I solved the riddle! (Whew.)  The solution occurred while I was drinking coffee this morning at a McDonald’s restaurant after having fiddled with numerous trials and erroneous attempts.  I guess insight played a role in my solving it since I had “found” the solution without realizing it the night before and had rejected it — by which I mean that I had discovered the correct shape (thinking of this as a drawing exercise) but had the scale wrong (a common problem in drawing)  Thus a slight attitude adjustment was needed to capture the solution, requiring several hours of sleep as well as relaxing distractions plus a fresh morning perspective.  (No doubt the coffee was helpful, too.)

The work of solving the riddle presented many intriguing corollary questions.  While solving it feels nifty, I wonder who created the puzzle and what questions lead someone to an invention like this.  Discovering a puzzle requires a higher and brighter curiosity, I think, than solving a puzzle that is already well received.  While artists complain of the difficulties they face in the market place, imagine the plight of a riddle inventor!  Certainly one must have very pure motives to spend one’s days in devising riddles and puzzles knowing that one’s reception is so marginal.

Other ideas passed through my mind as I toiled away at the puzzle.  I was aware of having seen its solution once, but recollection did not come very handily to my aid.  Even knowing that the lines had to meet somewhere outside the figure did not help much psychologically.  I still felt compelled to try various ways of connecting the edges of the box.  Finally, I realized that an element of trust was required.  Could Kitsune have tricked me?  Was there a solution?  And another kind of trust was needed, too.  I have counseled various persons about confidence in regard to their drawing.  Drawing in art, making “mistakes,” can be discouraging and I have told people many times that you must go through the problem and not give up on it.  It is the passage through self-criticizing thoughts that leads ultimately to the promised land of art.  Here I was with a knotty problem — a drawing problem, I decided to think of it in those terms — and I could have given up, but I decided to follow my own advice and press on.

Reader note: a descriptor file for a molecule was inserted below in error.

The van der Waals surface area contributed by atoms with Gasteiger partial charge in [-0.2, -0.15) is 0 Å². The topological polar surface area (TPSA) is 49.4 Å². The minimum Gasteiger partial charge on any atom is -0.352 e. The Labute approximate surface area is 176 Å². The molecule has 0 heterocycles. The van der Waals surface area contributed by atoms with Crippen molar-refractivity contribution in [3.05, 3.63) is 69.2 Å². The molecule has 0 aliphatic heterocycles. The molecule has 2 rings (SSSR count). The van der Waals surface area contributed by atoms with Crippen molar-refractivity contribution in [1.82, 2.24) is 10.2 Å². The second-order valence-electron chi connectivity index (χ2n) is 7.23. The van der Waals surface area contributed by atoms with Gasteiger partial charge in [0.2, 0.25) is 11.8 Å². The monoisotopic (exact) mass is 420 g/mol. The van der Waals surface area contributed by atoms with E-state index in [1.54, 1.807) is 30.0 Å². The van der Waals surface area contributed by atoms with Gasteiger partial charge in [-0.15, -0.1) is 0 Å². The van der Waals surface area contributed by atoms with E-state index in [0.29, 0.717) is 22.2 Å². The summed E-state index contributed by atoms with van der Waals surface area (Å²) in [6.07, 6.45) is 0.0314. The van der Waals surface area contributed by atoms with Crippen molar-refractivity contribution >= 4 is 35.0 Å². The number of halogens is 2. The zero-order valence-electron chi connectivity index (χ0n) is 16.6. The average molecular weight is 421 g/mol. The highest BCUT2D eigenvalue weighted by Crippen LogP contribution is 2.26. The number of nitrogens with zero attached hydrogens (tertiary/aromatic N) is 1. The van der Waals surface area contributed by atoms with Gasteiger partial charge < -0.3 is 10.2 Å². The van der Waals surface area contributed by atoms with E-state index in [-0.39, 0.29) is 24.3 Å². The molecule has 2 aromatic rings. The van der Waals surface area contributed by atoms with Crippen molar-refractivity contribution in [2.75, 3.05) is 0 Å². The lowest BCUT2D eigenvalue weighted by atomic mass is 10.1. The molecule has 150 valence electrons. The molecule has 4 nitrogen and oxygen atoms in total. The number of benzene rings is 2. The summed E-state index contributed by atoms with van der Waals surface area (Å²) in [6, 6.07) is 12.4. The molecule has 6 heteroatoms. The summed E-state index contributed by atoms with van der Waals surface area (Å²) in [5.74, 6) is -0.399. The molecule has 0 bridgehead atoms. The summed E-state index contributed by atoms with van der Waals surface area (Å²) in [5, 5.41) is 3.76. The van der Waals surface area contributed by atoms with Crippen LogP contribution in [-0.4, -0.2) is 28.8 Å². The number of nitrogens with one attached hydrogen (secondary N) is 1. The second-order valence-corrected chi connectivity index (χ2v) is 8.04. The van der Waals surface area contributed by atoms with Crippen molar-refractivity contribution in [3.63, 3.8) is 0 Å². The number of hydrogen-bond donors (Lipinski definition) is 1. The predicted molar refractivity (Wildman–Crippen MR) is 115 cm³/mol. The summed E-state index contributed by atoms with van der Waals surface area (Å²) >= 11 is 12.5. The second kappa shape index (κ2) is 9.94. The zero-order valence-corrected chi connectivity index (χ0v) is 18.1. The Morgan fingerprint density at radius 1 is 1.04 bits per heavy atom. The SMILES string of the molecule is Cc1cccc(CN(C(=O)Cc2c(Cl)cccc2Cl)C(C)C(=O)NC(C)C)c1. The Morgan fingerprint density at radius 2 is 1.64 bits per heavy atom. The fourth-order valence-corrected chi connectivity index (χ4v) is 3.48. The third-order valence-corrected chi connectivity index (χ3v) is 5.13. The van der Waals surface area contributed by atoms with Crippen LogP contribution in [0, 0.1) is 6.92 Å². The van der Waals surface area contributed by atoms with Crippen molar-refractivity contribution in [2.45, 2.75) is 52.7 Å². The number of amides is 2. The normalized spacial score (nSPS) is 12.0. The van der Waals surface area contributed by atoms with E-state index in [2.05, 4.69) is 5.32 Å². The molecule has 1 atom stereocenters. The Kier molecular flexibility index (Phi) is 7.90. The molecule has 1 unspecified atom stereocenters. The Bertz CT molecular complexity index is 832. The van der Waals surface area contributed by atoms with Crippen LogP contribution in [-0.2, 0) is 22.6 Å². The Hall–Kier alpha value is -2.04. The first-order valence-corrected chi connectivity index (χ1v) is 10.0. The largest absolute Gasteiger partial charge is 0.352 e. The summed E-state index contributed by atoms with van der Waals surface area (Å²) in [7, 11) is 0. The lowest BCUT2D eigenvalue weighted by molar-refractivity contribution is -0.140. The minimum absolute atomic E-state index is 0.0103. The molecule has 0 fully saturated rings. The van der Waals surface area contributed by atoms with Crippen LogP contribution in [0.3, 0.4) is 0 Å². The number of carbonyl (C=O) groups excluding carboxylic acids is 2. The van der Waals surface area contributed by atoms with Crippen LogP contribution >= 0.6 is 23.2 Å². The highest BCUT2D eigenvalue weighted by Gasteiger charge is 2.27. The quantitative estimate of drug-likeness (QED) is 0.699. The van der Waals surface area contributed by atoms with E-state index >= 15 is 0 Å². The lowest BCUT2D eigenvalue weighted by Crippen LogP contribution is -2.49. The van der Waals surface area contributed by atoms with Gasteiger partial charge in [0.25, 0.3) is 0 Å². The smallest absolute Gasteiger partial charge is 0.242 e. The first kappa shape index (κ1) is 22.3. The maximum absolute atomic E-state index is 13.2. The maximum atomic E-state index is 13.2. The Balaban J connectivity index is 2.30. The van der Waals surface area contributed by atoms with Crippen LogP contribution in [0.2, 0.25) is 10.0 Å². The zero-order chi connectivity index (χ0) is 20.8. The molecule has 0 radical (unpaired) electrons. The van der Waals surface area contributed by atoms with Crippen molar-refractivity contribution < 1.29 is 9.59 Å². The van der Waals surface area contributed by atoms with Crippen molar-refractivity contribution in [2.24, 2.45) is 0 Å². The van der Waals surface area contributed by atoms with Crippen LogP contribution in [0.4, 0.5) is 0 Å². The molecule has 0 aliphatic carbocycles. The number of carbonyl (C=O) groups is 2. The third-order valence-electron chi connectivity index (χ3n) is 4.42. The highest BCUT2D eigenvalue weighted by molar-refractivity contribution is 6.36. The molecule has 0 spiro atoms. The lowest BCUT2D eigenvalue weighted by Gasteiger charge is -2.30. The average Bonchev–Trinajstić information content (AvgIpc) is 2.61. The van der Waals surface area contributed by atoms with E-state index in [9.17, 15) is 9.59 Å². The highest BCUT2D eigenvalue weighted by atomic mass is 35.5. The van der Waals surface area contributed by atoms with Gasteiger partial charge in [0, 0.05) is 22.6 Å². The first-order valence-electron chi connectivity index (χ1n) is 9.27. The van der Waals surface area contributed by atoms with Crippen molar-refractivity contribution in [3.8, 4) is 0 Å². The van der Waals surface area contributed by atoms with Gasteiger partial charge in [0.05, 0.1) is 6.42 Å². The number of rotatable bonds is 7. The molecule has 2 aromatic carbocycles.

I am still not convinced that it is not more math than art, though I chose to use art as much as I could to solve it.  But unlike most the art I do, I did not know what the thing I was drawing looked like.  The reasoning here was exactly opposite what I typically do.  Usually I look at something and from a massive wall of perceptions, I am choosing certain ones and ignoring the rest.  Here I had very limited means, four lines, and with them I had to discover something I could not see, trying to bring it into visibility by following a set of instructions.